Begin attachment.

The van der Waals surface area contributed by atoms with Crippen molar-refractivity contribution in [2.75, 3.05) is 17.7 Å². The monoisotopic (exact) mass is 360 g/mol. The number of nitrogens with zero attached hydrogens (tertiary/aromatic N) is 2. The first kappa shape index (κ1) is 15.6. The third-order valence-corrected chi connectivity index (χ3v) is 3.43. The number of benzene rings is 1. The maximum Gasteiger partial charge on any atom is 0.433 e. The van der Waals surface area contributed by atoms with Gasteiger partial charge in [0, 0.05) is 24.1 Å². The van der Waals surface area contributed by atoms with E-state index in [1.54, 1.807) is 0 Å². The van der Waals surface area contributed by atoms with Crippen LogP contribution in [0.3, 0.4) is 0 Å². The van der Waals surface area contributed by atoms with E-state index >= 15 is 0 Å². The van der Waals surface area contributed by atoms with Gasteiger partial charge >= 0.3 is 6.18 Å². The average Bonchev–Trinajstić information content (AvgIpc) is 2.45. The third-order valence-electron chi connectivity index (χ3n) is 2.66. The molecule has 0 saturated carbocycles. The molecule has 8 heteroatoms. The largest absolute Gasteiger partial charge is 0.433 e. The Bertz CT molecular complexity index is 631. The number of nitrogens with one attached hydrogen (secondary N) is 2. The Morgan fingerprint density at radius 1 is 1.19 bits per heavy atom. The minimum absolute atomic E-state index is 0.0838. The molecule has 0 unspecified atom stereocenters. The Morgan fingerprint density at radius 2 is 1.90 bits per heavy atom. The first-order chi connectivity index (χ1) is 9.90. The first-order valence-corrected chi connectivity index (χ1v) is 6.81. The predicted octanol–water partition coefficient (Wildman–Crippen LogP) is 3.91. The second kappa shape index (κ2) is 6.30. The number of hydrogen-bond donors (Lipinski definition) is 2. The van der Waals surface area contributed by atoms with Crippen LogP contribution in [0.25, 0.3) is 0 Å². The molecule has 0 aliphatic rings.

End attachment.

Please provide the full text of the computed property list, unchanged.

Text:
The van der Waals surface area contributed by atoms with Crippen molar-refractivity contribution in [2.75, 3.05) is 17.7 Å². The monoisotopic (exact) mass is 360 g/mol. The number of nitrogens with zero attached hydrogens (tertiary/aromatic N) is 2. The first kappa shape index (κ1) is 15.6. The third-order valence-corrected chi connectivity index (χ3v) is 3.43. The number of benzene rings is 1. The maximum Gasteiger partial charge on any atom is 0.433 e. The van der Waals surface area contributed by atoms with Gasteiger partial charge in [0, 0.05) is 24.1 Å². The van der Waals surface area contributed by atoms with E-state index in [1.54, 1.807) is 0 Å². The van der Waals surface area contributed by atoms with Crippen LogP contribution in [0.3, 0.4) is 0 Å². The van der Waals surface area contributed by atoms with E-state index >= 15 is 0 Å². The van der Waals surface area contributed by atoms with Gasteiger partial charge >= 0.3 is 6.18 Å². The average Bonchev–Trinajstić information content (AvgIpc) is 2.45. The third-order valence-electron chi connectivity index (χ3n) is 2.66. The molecule has 0 saturated carbocycles. The molecule has 8 heteroatoms. The largest absolute Gasteiger partial charge is 0.433 e. The Bertz CT molecular complexity index is 631. The number of nitrogens with one attached hydrogen (secondary N) is 2. The Morgan fingerprint density at radius 1 is 1.19 bits per heavy atom. The minimum absolute atomic E-state index is 0.0838. The molecule has 0 unspecified atom stereocenters. The Morgan fingerprint density at radius 2 is 1.90 bits per heavy atom. The first-order chi connectivity index (χ1) is 9.90. The first-order valence-corrected chi connectivity index (χ1v) is 6.81. The predicted octanol–water partition coefficient (Wildman–Crippen LogP) is 3.91. The second kappa shape index (κ2) is 6.30. The number of hydrogen-bond donors (Lipinski definition) is 2. The van der Waals surface area contributed by atoms with Crippen LogP contribution in [0.25, 0.3) is 0 Å². The molecule has 0 aliphatic rings.